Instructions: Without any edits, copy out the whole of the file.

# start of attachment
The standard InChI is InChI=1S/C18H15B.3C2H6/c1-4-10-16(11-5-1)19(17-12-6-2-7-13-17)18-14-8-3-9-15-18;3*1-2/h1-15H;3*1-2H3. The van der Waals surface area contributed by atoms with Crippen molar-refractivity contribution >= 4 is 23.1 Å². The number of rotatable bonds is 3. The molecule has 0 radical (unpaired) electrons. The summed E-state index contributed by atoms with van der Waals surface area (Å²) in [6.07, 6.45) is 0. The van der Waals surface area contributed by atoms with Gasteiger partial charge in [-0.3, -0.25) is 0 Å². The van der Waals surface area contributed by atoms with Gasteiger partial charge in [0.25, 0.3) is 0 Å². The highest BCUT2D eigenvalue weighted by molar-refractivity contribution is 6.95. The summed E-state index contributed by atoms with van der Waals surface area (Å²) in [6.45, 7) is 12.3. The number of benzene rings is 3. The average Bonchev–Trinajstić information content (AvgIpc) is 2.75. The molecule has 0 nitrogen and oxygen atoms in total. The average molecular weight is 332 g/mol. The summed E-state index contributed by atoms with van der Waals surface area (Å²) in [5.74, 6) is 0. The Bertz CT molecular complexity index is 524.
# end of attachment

The standard InChI is InChI=1S/C18H15B.3C2H6/c1-4-10-16(11-5-1)19(17-12-6-2-7-13-17)18-14-8-3-9-15-18;3*1-2/h1-15H;3*1-2H3. The van der Waals surface area contributed by atoms with Crippen molar-refractivity contribution >= 4 is 23.1 Å². The number of rotatable bonds is 3. The molecule has 0 radical (unpaired) electrons. The summed E-state index contributed by atoms with van der Waals surface area (Å²) in [6.07, 6.45) is 0. The van der Waals surface area contributed by atoms with Gasteiger partial charge in [-0.3, -0.25) is 0 Å². The van der Waals surface area contributed by atoms with Gasteiger partial charge in [0.25, 0.3) is 0 Å². The highest BCUT2D eigenvalue weighted by molar-refractivity contribution is 6.95. The summed E-state index contributed by atoms with van der Waals surface area (Å²) in [6.45, 7) is 12.3. The number of benzene rings is 3. The average Bonchev–Trinajstić information content (AvgIpc) is 2.75. The molecule has 0 nitrogen and oxygen atoms in total. The average molecular weight is 332 g/mol. The summed E-state index contributed by atoms with van der Waals surface area (Å²) in [5.74, 6) is 0. The Bertz CT molecular complexity index is 524.